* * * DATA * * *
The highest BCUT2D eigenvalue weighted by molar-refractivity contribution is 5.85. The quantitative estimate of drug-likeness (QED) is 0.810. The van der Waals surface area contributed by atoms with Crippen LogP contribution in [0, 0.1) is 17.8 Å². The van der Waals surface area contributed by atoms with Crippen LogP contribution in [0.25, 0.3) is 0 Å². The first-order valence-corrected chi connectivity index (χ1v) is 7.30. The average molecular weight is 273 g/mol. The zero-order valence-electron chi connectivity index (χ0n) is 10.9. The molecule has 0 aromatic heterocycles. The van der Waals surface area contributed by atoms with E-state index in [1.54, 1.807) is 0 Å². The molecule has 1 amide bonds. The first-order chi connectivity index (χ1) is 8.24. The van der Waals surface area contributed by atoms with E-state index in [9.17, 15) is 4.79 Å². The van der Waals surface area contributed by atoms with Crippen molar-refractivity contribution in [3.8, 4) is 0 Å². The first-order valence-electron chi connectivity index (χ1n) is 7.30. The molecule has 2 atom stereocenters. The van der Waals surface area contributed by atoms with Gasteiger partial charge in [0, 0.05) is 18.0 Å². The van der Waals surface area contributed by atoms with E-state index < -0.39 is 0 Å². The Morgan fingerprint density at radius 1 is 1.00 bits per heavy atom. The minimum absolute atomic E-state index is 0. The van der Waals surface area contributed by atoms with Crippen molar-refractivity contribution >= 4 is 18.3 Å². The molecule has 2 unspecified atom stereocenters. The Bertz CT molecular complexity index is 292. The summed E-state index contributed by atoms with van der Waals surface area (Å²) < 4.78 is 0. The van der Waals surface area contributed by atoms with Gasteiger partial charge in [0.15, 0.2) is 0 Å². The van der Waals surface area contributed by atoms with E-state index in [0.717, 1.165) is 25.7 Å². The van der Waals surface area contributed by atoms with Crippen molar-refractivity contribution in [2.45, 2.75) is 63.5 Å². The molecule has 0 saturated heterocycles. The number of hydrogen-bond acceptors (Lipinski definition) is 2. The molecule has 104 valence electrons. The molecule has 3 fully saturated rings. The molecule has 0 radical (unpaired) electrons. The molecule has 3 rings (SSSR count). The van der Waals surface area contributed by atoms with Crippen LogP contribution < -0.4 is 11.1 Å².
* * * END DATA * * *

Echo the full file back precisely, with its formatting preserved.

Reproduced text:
The highest BCUT2D eigenvalue weighted by molar-refractivity contribution is 5.85. The quantitative estimate of drug-likeness (QED) is 0.810. The van der Waals surface area contributed by atoms with Crippen LogP contribution in [0, 0.1) is 17.8 Å². The van der Waals surface area contributed by atoms with Crippen LogP contribution in [0.25, 0.3) is 0 Å². The first-order valence-corrected chi connectivity index (χ1v) is 7.30. The average molecular weight is 273 g/mol. The zero-order valence-electron chi connectivity index (χ0n) is 10.9. The molecule has 0 aromatic heterocycles. The van der Waals surface area contributed by atoms with E-state index in [1.54, 1.807) is 0 Å². The molecule has 1 amide bonds. The first-order chi connectivity index (χ1) is 8.24. The van der Waals surface area contributed by atoms with E-state index in [9.17, 15) is 4.79 Å². The van der Waals surface area contributed by atoms with Crippen molar-refractivity contribution in [3.8, 4) is 0 Å². The first-order valence-electron chi connectivity index (χ1n) is 7.30. The molecule has 2 atom stereocenters. The van der Waals surface area contributed by atoms with Gasteiger partial charge in [0, 0.05) is 18.0 Å². The van der Waals surface area contributed by atoms with E-state index < -0.39 is 0 Å². The Morgan fingerprint density at radius 1 is 1.00 bits per heavy atom. The minimum absolute atomic E-state index is 0. The van der Waals surface area contributed by atoms with Crippen molar-refractivity contribution >= 4 is 18.3 Å². The molecule has 2 unspecified atom stereocenters. The Bertz CT molecular complexity index is 292. The summed E-state index contributed by atoms with van der Waals surface area (Å²) < 4.78 is 0. The van der Waals surface area contributed by atoms with Gasteiger partial charge in [0.15, 0.2) is 0 Å². The van der Waals surface area contributed by atoms with E-state index in [0.717, 1.165) is 25.7 Å². The van der Waals surface area contributed by atoms with Crippen molar-refractivity contribution in [2.45, 2.75) is 63.5 Å². The molecule has 0 saturated heterocycles. The number of hydrogen-bond acceptors (Lipinski definition) is 2. The molecule has 104 valence electrons. The molecule has 3 fully saturated rings. The molecule has 0 radical (unpaired) electrons. The molecule has 3 rings (SSSR count). The van der Waals surface area contributed by atoms with Crippen LogP contribution < -0.4 is 11.1 Å².